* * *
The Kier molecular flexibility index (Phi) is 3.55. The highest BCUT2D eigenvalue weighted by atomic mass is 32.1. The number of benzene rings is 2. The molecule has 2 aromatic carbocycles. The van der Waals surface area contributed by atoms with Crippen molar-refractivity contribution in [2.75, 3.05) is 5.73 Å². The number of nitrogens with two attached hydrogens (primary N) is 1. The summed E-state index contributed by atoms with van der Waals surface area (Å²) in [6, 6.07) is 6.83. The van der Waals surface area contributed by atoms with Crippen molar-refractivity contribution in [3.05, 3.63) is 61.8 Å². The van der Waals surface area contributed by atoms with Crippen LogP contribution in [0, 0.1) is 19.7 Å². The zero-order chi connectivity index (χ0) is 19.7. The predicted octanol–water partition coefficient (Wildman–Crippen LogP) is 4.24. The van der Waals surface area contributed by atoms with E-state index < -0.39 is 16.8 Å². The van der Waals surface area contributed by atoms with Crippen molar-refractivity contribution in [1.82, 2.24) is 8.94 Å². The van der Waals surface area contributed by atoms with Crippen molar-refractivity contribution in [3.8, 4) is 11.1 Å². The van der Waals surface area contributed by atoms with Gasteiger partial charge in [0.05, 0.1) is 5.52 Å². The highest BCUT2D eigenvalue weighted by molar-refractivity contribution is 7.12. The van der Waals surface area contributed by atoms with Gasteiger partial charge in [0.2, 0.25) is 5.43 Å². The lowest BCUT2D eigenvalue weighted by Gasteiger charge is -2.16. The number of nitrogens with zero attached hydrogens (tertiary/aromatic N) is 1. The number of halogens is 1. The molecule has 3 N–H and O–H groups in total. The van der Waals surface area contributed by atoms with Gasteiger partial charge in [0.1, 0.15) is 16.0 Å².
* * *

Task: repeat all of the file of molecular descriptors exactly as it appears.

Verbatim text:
The Kier molecular flexibility index (Phi) is 3.55. The highest BCUT2D eigenvalue weighted by atomic mass is 32.1. The number of benzene rings is 2. The molecule has 2 aromatic carbocycles. The van der Waals surface area contributed by atoms with Crippen molar-refractivity contribution in [2.75, 3.05) is 5.73 Å². The number of nitrogens with two attached hydrogens (primary N) is 1. The summed E-state index contributed by atoms with van der Waals surface area (Å²) in [6, 6.07) is 6.83. The van der Waals surface area contributed by atoms with Crippen molar-refractivity contribution in [3.05, 3.63) is 61.8 Å². The van der Waals surface area contributed by atoms with Crippen LogP contribution in [0, 0.1) is 19.7 Å². The zero-order chi connectivity index (χ0) is 19.7. The predicted octanol–water partition coefficient (Wildman–Crippen LogP) is 4.24. The van der Waals surface area contributed by atoms with E-state index < -0.39 is 16.8 Å². The van der Waals surface area contributed by atoms with Crippen molar-refractivity contribution in [1.82, 2.24) is 8.94 Å². The van der Waals surface area contributed by atoms with Crippen molar-refractivity contribution in [3.8, 4) is 11.1 Å². The van der Waals surface area contributed by atoms with Gasteiger partial charge in [0.05, 0.1) is 5.52 Å². The highest BCUT2D eigenvalue weighted by molar-refractivity contribution is 7.12. The van der Waals surface area contributed by atoms with Gasteiger partial charge in [0.2, 0.25) is 5.43 Å². The lowest BCUT2D eigenvalue weighted by Gasteiger charge is -2.16. The number of nitrogens with zero attached hydrogens (tertiary/aromatic N) is 1. The number of halogens is 1. The molecule has 3 N–H and O–H groups in total. The van der Waals surface area contributed by atoms with Gasteiger partial charge in [0.1, 0.15) is 16.0 Å².